If Chestnut Hill news had a theme this year, it would be zoning debate. From the Fresenius dialysis center at Winston Road and Moreland Avenue to the Green Woods Charter School proposal for Chestnut Hill Avenue to the Magarity Ford site and on up to Chestnut Hill College, Chestnut Hill has seen some pretty big disputes about how best to develop property.
Last week, City Council passed new zoning legislation that will dramatically change the way developers address zoning and the way in which civic associations have a voice in the process.
The latter part of that last sentence has been a cause for alarm in Chestnut Hill for nearly two years now. The worry is that the Chestnut Hill Community Association’s process will be put in jeopardy.
The CHCA’s current process uses the Zoning Board of Adjustment’s variance process as leverage. Whenever a developer or property owner needs a variance, he or she is told to solicit the local civic association for support.
The CHCA has used that practice to require all variance applicants to submit to its review process, which includes the Development Review Committee, the Land Use Planning and Zoning Committee, Traffic Transportation and Parking, Aesthetics and a Historic District Advisory Committee that is part of the Chestnut Hill Historical Society.
That process allows the CHCA to give everything from major projects to fence installations a thorough vetting and allows neighbors to have a say, too. It also slows down the average application, as the process requires at the very least one month of review, but often takes two.
Now that the code has been approved – though it will not take effect for eight months, meaning there is an opportunity still for tweaks – the old tried and true CHCA process will likely have to change. And by change, the CHCA is likely to lose some control of the process and have less leverage.
Although many in the CHCA have expressed concern about the erosion of the process, perhaps it’s not the worst thing to happen to the CHCA.
First, to be clear, although the CHCA process is often long and seems at times infuriatingly redundant, the people who make up the CHCA’s committees, particularly the LUPZ, are a group of dedicated and professional architects that provide the kind of service you’d have to pay millions to get. The amount of work-hours put in and the professionalism by volunteers like Joyce Lenhardt and Larry McEwen is remarkable. I can’t imagine any community that has a more capable group of people perusing its zoning applications.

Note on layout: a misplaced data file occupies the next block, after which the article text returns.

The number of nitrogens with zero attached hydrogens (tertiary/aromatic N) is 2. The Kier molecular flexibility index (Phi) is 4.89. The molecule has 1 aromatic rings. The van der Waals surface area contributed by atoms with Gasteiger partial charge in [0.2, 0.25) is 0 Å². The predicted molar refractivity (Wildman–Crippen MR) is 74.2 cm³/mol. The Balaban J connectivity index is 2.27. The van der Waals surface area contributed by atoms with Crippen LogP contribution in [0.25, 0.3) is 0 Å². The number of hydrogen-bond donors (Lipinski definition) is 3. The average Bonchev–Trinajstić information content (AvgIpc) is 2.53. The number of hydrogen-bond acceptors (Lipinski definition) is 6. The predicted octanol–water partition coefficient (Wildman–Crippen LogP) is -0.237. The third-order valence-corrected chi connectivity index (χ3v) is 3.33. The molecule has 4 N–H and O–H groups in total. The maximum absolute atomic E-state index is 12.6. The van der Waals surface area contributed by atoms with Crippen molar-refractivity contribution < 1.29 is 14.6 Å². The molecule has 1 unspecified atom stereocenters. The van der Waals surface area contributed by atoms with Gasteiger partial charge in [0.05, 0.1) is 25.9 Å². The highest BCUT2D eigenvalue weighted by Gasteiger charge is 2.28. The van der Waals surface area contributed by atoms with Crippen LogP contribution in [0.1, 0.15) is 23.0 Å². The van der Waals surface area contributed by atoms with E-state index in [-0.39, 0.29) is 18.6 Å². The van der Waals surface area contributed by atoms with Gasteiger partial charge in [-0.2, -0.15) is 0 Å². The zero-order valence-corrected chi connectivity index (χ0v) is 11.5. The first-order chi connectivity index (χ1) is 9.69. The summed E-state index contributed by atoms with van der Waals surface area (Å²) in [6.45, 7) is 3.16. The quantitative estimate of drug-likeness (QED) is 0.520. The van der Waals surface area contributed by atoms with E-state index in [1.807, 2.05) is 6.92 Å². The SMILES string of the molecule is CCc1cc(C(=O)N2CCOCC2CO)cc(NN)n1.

The process of reviewing zoning, however, puts the CHCA and its committee volunteers in the interesting dilemma of acting like government, which is not the most enviable position to be in, especially when the decisions impact your near neighbors. The opinions of the LUPZ, DRC and CHCA are advisory, but they carry weight. And they also carry the likelihood that you’ll upset or alienate a group of people that you would also very much like to participate through CHCA membership.
A case in point is the recent Bowman Properties/Magarity Ford decision. The CHCA appears to have made the best overall planning decision. The investment Bowman is putting into the site is larger than anything you could reasonably hope to attract to the property. Nearly every professional planner I’ve spoken to says the project is the right move. It might not be perfect, but it’s a solid planning decision that makes sense for the community.
In making that decision, however – whether it’s right or wrong – the CHCA is left to deal with the fact that it sided against 600 Hillers who signed a petition in opposition to the project. That’s 600 Hillers who may be a harder sell to join the CHCA or participate in its events.
There’s no question that the zoning process of the CHCA has been a big net gain for Chestnut Hill. It’s architects, planners and other volunteers have spent countless hours working to manage progress and preserve the neighborhood’s character at the same time. Yet, more and more, the CHCA has been put in the no-win position of needing to take a side. It doesn’t matter what side it takes – right or wrong – every time it takes a side it has to face a group of people upset by the decision.
Perhaps the new zoning code will take a lot of that decision-making power away from the CHCA and centralize zoning decisions downtown.
Perhaps that won’t be the worst thing that’s ever happened to the CHCA.
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